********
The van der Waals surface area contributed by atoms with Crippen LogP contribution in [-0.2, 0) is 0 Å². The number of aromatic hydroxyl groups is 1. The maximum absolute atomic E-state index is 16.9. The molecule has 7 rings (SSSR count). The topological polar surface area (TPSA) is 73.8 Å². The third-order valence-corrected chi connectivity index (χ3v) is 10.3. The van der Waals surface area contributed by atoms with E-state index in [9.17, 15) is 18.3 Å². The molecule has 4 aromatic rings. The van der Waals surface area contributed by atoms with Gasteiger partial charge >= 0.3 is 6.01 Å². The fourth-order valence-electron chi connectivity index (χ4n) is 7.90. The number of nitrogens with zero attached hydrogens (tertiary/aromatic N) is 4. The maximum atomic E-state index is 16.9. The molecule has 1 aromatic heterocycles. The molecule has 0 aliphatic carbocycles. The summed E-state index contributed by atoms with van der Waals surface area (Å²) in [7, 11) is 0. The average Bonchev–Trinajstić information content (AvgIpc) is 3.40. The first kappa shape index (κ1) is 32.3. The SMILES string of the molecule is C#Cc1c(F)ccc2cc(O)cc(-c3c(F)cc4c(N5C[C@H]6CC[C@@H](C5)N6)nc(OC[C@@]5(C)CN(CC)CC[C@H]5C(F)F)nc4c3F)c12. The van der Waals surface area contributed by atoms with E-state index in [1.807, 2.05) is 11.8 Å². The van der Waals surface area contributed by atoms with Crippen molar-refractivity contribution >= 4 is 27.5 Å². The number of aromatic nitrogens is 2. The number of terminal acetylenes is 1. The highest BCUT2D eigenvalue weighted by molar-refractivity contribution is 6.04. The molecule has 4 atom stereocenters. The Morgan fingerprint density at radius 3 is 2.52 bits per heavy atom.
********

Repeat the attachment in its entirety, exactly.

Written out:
The van der Waals surface area contributed by atoms with Crippen LogP contribution in [-0.2, 0) is 0 Å². The number of aromatic hydroxyl groups is 1. The maximum absolute atomic E-state index is 16.9. The molecule has 7 rings (SSSR count). The topological polar surface area (TPSA) is 73.8 Å². The third-order valence-corrected chi connectivity index (χ3v) is 10.3. The van der Waals surface area contributed by atoms with E-state index in [9.17, 15) is 18.3 Å². The molecule has 4 aromatic rings. The van der Waals surface area contributed by atoms with Gasteiger partial charge >= 0.3 is 6.01 Å². The fourth-order valence-electron chi connectivity index (χ4n) is 7.90. The number of nitrogens with zero attached hydrogens (tertiary/aromatic N) is 4. The maximum atomic E-state index is 16.9. The molecule has 1 aromatic heterocycles. The molecule has 0 aliphatic carbocycles. The summed E-state index contributed by atoms with van der Waals surface area (Å²) in [7, 11) is 0. The average Bonchev–Trinajstić information content (AvgIpc) is 3.40. The first kappa shape index (κ1) is 32.3. The SMILES string of the molecule is C#Cc1c(F)ccc2cc(O)cc(-c3c(F)cc4c(N5C[C@H]6CC[C@@H](C5)N6)nc(OC[C@@]5(C)CN(CC)CC[C@H]5C(F)F)nc4c3F)c12. The van der Waals surface area contributed by atoms with E-state index in [1.807, 2.05) is 11.8 Å². The van der Waals surface area contributed by atoms with Crippen molar-refractivity contribution >= 4 is 27.5 Å². The number of aromatic nitrogens is 2. The number of terminal acetylenes is 1. The highest BCUT2D eigenvalue weighted by molar-refractivity contribution is 6.04. The molecule has 4 atom stereocenters. The Morgan fingerprint density at radius 3 is 2.52 bits per heavy atom.